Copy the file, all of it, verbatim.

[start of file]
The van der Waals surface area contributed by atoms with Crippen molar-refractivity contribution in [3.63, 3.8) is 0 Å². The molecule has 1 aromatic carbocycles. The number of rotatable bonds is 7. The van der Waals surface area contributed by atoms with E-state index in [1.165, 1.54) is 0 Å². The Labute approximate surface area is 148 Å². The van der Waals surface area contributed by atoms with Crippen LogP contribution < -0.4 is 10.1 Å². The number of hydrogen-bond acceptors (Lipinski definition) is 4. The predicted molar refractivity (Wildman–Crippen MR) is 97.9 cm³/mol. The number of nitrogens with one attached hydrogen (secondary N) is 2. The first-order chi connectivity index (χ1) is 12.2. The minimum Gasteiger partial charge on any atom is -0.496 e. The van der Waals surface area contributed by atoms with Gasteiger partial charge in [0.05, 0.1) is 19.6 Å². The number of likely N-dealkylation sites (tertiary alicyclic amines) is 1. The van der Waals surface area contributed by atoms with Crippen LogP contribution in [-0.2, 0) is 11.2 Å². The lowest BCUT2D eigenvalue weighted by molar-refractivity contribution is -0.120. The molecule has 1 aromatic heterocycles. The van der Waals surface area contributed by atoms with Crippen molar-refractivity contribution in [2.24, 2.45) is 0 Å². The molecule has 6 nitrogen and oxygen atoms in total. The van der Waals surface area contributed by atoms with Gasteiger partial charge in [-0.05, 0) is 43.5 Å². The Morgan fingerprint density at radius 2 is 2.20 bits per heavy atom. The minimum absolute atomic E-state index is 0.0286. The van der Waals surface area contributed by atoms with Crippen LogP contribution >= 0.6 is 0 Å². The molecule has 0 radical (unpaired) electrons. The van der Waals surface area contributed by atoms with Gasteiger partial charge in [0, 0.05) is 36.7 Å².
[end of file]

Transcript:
The van der Waals surface area contributed by atoms with Crippen molar-refractivity contribution in [3.63, 3.8) is 0 Å². The molecule has 1 aromatic carbocycles. The number of rotatable bonds is 7. The van der Waals surface area contributed by atoms with E-state index in [1.165, 1.54) is 0 Å². The Labute approximate surface area is 148 Å². The van der Waals surface area contributed by atoms with Crippen LogP contribution < -0.4 is 10.1 Å². The number of hydrogen-bond acceptors (Lipinski definition) is 4. The predicted molar refractivity (Wildman–Crippen MR) is 97.9 cm³/mol. The number of nitrogens with one attached hydrogen (secondary N) is 2. The first-order chi connectivity index (χ1) is 12.2. The minimum Gasteiger partial charge on any atom is -0.496 e. The van der Waals surface area contributed by atoms with Gasteiger partial charge in [0.05, 0.1) is 19.6 Å². The number of likely N-dealkylation sites (tertiary alicyclic amines) is 1. The van der Waals surface area contributed by atoms with Crippen LogP contribution in [-0.2, 0) is 11.2 Å². The lowest BCUT2D eigenvalue weighted by molar-refractivity contribution is -0.120. The molecule has 1 aromatic heterocycles. The van der Waals surface area contributed by atoms with Crippen molar-refractivity contribution in [2.24, 2.45) is 0 Å². The molecule has 6 nitrogen and oxygen atoms in total. The van der Waals surface area contributed by atoms with Gasteiger partial charge in [-0.05, 0) is 43.5 Å². The Morgan fingerprint density at radius 2 is 2.20 bits per heavy atom. The minimum absolute atomic E-state index is 0.0286. The van der Waals surface area contributed by atoms with Crippen LogP contribution >= 0.6 is 0 Å². The molecule has 0 radical (unpaired) electrons. The van der Waals surface area contributed by atoms with Gasteiger partial charge in [0, 0.05) is 36.7 Å².